The night sky – beautiful, mysterious and “infinite”. The band of the Milky Way made up of numerous twinkling points of light. Over the years the night sky has “disappeared” and its wonders lay hidden behind the glow of light pollution from growing towns and cities.
Ballarat still has good views of the Night Sky. Overseas visitors from Germany, Japan, China, England and elsewhere, are amazed at the amount of stars they can see. As Ballarat grows, good planning is required to keep our night sky dark. By preserving our forests and green corridors, by addressing the growing electricity bill that Councils have and by being inventive in how this can be done with regard to reduced street lighting in environmentally friendly new developments and refurbishment of old suburbs, funds can be diverted into other ares for use by the community.
To mark the Ballarat Observatory will be again carry out an ongoing Sky Qulality Survey to measure how light from different parts of the city contribute to making the wonders of the night sky invisible.
Students are encouraged to participate in the survey and can do so by joining BAS for $5 which will provide the Insurance cover required for their involvement.
Starting on the 24th March 2020 at 8:30pm. We invite students and members of the general public to join us in carrying out the survey. Earlier Survey results HERE.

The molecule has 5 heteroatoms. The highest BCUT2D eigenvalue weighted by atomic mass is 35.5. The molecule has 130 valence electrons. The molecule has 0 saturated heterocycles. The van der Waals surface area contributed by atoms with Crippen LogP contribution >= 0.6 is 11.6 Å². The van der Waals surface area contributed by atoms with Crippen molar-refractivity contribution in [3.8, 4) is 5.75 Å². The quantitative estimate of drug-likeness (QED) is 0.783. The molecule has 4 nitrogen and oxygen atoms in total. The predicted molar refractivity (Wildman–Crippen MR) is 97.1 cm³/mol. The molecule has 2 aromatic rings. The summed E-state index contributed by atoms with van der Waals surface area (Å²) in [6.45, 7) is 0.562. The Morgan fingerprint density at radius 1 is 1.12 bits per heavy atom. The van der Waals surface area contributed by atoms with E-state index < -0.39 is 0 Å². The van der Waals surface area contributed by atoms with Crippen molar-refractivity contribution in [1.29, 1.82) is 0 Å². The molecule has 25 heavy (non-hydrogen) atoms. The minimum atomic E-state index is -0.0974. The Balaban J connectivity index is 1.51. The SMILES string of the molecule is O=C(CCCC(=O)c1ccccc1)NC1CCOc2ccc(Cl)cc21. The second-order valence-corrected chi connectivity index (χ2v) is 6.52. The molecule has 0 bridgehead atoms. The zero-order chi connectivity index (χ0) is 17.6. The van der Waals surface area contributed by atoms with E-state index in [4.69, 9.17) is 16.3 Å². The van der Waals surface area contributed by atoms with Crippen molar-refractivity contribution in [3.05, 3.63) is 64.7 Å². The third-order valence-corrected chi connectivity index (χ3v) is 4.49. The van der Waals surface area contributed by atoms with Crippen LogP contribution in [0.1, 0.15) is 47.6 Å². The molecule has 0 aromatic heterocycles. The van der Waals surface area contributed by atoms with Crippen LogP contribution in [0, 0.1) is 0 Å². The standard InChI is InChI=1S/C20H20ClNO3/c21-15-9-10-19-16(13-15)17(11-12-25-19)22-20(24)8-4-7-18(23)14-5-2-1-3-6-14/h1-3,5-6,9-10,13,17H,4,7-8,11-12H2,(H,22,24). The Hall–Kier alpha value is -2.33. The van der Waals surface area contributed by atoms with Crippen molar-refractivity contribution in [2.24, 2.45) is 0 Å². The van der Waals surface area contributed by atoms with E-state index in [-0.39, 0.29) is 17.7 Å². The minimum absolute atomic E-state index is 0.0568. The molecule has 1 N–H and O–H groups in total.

Meet at the Observatory at 7.45pm will be cancelled if total cloud cover and shifted to another night. You can also carry out your own survey from your backyard, details here
Time: 7.00-8:25pm – “Planetary”
There are plenty of documentaries that seek to inspire change in the world. “Virunga,” “Racing Extinction” and “Blackfish” are all perfect examples. And then there are those films that take another approach, urging viewers to seek change within and to ponder the deeper questions associated with life and nature. The new film “Planetary” falls squarely in the latter camp, a moving and beautiful documentary that doesn’t ask us to save the world as much as reconsider our place in it.
The film by director Guy Reid is a follow-up to his award-winning short film “Overview,” which featured astronauts’ impressions of Earth as seen from space. “Planetary” begins in much the same way, with views of our home planet as seen by the Apollo missions, and then cleverly explains how what we saw then is no longer what we see today.
Time: 8.25pm – Supper $5.00
Time: 8:30pm – Viewing at telescopes $15 Adults, $10 Conc, $6 Students, $38 Family.
For more information feel free to contact us
In the above image, the extent of some of the night lights in this image are also a function of composite imaging. These new images were assembled from data acquired over nine days in April 2012 and 13 days in October 2012. This means fires and other lighting (such as ships) could have been detected on any one day and integrated into the composite picture, despite being temporary phenomena.
Because different areas burned (Australia) at different times when the satellite passed over, the cumulative result in the composite view gives the appearance of a massive blaze. These fires are temporary features, in contrast to cities which are always there.
Image credit: NASA, NOAA NGDC, Suomi-NPP, Earth Observatory
Data and Processing: Chris Elvidge and Robert Simmon
This link is also good, view from ISS
Earth Hour first held in 2013 at the Observatory